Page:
2nd Set:
I expected either Fuego or Chalk Dust to open the frame, so no surprise for anyone as they open with the familiar phrasings of CDT.
Trey wastes absolutely no time going type 2, promising great things. Creating some nice working space for his bandmates, Page steps up to the plate and engages in some counterpoint and then Mike follows. Again, it appears that the band is content to let Trey lead the action and he does so in fine fashion for about 8 minutes. The jam has a ripping and evil tone to it, reminicsent of Disease>Carini from the NYE run for a minute or two, before it turns major key and becomes brighter. Trey toys with this joyful rhythmic theme for a few moments. He's thinking. The band waits, treading water.

A beautiful, and I mean picturesque, segue into Scents and Subtle Sounds follows. I am thinking that Trey should have explored the CDT jam some more at this point, as it was shaping up to be a classic, but in fairness to Trey, he was not getting any help from his bandmates in terms of ideas. Perhaps this segue was pre-planned during setbreak, I don't know, and they won't tell.

The Scents is well-executed but is much too short. After a beautiful composed portion of the song, Trey seems to forget where he is during the solo and, whether intentional or not, brings the band into the concluding measures seemingly faster than they expected and they turn on a dime to join him in planting the ending.

It appears to me that the CDT>Scents combo was a brilliantly conceived concept that could have launched into greatness, but, perhaps due to hesitancy on the part of the band, never developed and the result was a feeling of awkwardness in the middle of the 3rd quarter. We are left in silence with a train dead on the tracks looking at an uphill climb and wondering what would have been had Trey continued exploring CDT. No matter. Twist is next.

Twist, over the last couple of tours, has more often than not to my ears been the fall-back option of choice when set-plans go awry. This version does not dissuade me from thinking this. The Twist does not flow from Scents naturally, and of course Theme, which would have been a more natural choice, was played the previous show. Twist, with it's Santana overtones and bluesy feel, is always guaranteed to please when everything else is questionable. Trey toys with the tempo a bit, and Fishman obliges politely but remains largely unengaged with the gambit. It is nice to hear some of that 2.0 style-growl coming from Trey in the piece (a sound I wish he would continue to incorporate), but really this Twist is nothing more than a transition piece to the next portion of the set.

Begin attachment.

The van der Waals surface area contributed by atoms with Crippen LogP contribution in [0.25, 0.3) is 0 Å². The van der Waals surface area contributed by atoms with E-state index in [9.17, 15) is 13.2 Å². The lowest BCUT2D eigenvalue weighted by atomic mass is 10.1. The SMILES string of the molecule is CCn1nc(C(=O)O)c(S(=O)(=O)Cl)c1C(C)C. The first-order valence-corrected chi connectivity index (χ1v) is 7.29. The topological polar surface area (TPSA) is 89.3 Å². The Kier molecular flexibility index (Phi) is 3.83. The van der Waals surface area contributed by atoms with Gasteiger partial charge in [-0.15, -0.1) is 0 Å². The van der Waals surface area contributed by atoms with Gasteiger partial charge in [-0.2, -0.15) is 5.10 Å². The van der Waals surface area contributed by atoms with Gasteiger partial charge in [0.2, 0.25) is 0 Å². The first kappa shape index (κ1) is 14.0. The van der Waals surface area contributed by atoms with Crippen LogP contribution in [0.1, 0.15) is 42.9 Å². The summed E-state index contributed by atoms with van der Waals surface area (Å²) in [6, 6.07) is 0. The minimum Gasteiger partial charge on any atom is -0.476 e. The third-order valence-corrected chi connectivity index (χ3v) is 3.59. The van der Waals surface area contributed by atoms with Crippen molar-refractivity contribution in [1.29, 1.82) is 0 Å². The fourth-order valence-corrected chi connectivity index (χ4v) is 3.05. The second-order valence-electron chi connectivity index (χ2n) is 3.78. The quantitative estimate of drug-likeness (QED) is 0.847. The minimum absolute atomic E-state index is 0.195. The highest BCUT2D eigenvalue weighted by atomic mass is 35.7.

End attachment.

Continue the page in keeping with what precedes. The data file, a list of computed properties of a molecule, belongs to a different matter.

Fuego follows in predictable fashion. The crowd is not thrilled, but they follow along obediently and the band appears visibly pleased by the call-back from the audience of "Vlad the Impaler!" Sometime Phish music is just bizzare and this is one of those times. Hearing a thousand people chant "Vlad the Impaler" reminds me of some type of B-level Creature Double Feature matinee. At any rate, this Fuego is pleasant enough but really goes nowhere and gives way to........

The Wedge. This was a mistake. You knew it wasn't going to be THE WEDGE, but just The Wedge, and sure enough it is a straight down the middle typical set 1 offering which ended the 3rd quarter in awkward fashion. The show was sadly falling apart. What would they do next?

Here comes Light, as the knight in narly armor, to rescue the scene, and rescue it it certainly does. While the crowd is audibly deflated after the Wedge and somewhat unengaged during the opening riffs of Light, they quickly jump on board during this very exploratory Light which feature some of the darkest and richest texturing from the band all night. This Light jam, and the Gumbo in the first set, are easily the highlights of the show.

Light gives way, again all-too-soon, to Harry Hood. While I would not rank this Hood anywhere close to the Great Woods version on the opening night, or even to the Hollywood Bowl version, it is interesting (if you were there or watching) to see Trey and Mike enjoying a cup of coffee together on stage as they continue to effortlessly play this difficult-to-play song. That was a worthwhile scene. Don't know what was discussed, but soon Trey goes over to Fishman and shares something with him. A hilarious moment ensues as the cameras catch Fishman rolling his eyes playfully at Mike as they are humored by Trey's antics. It really doesn't add much to the song as Trey simply does some interplay individually with both Fish and Page. Interesting but not epic. Trey intros a nice bluesy progression which none of the rest of the band seemed interested in exploring, so he quickly abandons this for the build to the peak, which was quite satisfying.

First Tube signals the end of our adventure for the night and the crowd is very pleased with this selection.

Fluffhead, as mentioned above, is a must hear version and a fine capper to an excellent tour, and an average show.